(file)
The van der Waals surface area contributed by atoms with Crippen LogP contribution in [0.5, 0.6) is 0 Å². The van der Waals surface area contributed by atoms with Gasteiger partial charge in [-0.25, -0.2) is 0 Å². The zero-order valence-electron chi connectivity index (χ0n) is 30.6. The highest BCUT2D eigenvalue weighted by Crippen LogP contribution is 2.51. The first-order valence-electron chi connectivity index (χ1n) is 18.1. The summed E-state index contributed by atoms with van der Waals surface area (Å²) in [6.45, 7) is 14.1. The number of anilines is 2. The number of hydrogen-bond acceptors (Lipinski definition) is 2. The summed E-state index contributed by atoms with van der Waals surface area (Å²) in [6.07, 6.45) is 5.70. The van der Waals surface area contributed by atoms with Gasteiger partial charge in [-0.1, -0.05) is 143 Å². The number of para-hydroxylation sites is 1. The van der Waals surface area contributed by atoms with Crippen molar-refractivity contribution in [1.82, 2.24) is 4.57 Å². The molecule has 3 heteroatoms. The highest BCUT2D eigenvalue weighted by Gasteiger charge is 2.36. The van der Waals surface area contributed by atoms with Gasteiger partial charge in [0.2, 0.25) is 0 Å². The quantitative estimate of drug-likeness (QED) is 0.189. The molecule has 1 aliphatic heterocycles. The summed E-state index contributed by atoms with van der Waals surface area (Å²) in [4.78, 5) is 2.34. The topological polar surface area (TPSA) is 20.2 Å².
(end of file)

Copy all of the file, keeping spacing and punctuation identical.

The van der Waals surface area contributed by atoms with Crippen LogP contribution in [0.5, 0.6) is 0 Å². The van der Waals surface area contributed by atoms with Gasteiger partial charge in [-0.25, -0.2) is 0 Å². The zero-order valence-electron chi connectivity index (χ0n) is 30.6. The highest BCUT2D eigenvalue weighted by Crippen LogP contribution is 2.51. The first-order valence-electron chi connectivity index (χ1n) is 18.1. The summed E-state index contributed by atoms with van der Waals surface area (Å²) in [6.45, 7) is 14.1. The number of anilines is 2. The number of hydrogen-bond acceptors (Lipinski definition) is 2. The summed E-state index contributed by atoms with van der Waals surface area (Å²) in [6.07, 6.45) is 5.70. The van der Waals surface area contributed by atoms with Gasteiger partial charge in [-0.1, -0.05) is 143 Å². The number of para-hydroxylation sites is 1. The van der Waals surface area contributed by atoms with Crippen molar-refractivity contribution in [1.82, 2.24) is 4.57 Å². The molecule has 3 heteroatoms. The highest BCUT2D eigenvalue weighted by Gasteiger charge is 2.36. The van der Waals surface area contributed by atoms with Gasteiger partial charge in [0.2, 0.25) is 0 Å². The quantitative estimate of drug-likeness (QED) is 0.189. The molecule has 1 aliphatic heterocycles. The summed E-state index contributed by atoms with van der Waals surface area (Å²) in [4.78, 5) is 2.34. The topological polar surface area (TPSA) is 20.2 Å².